Sat | Jun 19, 2021

Farm Field School: Producing a better crop of farmers

Published:Thursday | June 14, 2012 | 12:00 AM
Donovan Stanberry, permanent secretary in the Ministry of Agriculture and Fisheries, has encouraging words for Bev Lattibeaudiere while presenting her certificate at the recent Farm Field School graduation ceremony at Alhambra Inn, St Andrew.

DESCRIBING HERSELF as a new farmer, Bev Lattibeaudiere was among the first batch to graduate from the Farm Field School training programme on Tuesday, June 5, which included participants from Yallahs, St Thomas, New Forest Duff House in Manchester, and Colbeck, St Catherine.

Now trainers, they will share the knowledge imparted by experts in various fields of agriculture over a three-week training period, having been challenged by Agriculture Minister Roger Clarke to "take the message to other farmers" during their graduation ceremony at the Alhambra Inn, St Andrew.

It is a charge Lattibeaudiere is looking to take seriously as she continues her farming pursuit, with the aim of doing things somewhat differently.

She told AgroGleaner: "We always have this idea that, as farmers, we know how to do these things, put a seed in the ground and it comes out. However, the difference (now) is in knowing how to use water properly, in a less wasteful manner, producing more crops in the long run. It's also cheaper for you, the farmer, if you are buying your water."

Old topics such as fertiliser use with a new twist were among the areas covered in the sessions which took place in the fields where the farmers were able to witness the impact of the new techniques first-hand. Lattibeaudiere, who has a five-acre farm in Phillipsfield, St Thomas, summed up the training course this way: "The Farm Field School is all about teaching old heads new ideas."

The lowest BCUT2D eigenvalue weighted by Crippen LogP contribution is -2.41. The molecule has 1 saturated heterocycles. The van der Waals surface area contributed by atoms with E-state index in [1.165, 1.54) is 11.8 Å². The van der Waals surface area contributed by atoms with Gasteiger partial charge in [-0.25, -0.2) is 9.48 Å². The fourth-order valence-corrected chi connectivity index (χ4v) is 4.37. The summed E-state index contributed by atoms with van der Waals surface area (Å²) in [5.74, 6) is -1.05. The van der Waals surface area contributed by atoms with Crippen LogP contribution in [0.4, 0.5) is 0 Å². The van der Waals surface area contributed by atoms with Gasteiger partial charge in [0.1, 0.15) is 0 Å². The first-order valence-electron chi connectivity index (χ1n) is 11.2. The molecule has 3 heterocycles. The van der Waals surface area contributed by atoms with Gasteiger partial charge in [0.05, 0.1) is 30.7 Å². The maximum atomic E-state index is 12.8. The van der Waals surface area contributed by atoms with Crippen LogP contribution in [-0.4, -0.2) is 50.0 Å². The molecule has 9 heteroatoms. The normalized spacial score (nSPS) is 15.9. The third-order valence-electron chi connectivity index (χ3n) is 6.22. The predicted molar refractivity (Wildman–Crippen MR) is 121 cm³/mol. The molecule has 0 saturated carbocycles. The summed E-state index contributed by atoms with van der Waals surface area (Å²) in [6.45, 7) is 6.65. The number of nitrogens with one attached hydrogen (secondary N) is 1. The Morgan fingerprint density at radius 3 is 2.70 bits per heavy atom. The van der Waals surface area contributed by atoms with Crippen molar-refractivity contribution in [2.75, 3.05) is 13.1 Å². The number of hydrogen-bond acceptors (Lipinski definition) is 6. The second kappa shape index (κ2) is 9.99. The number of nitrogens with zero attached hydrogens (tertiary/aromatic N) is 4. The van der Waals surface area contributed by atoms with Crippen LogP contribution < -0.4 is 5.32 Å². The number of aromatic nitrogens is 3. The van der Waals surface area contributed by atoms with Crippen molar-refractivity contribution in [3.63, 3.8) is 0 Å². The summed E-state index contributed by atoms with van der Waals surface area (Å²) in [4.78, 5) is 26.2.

A retired registered nurse who spent her adult life in England, she returned to Jamaica four years ago and decided to put some of the family land to good use. "I decided for some unknown reason that I wanted to farm. The land was just lying there and I've always liked growing things. So I decided to potter about in the field and grow various crops, and so that's how it started," Lattibeaudiere related.

Since then, she has become a registered farmer and has surprised herself by how she has adapted to and excelled at this new profession.

One important lesson sticks in her mind and guides her farming activities: "The need to look at farming as a business, as opposed to planting something and, if the crop comes up, it comes; and if it doesn't, we've lost."

In addition to cucumber, watermelon, tomatoes, sweet pepper, beans, the retired registered nurse will now be going into pumpkins. She is optimistic that, with the knowledge gained at Farm Field School, her crops will be doing much better.

- C.S.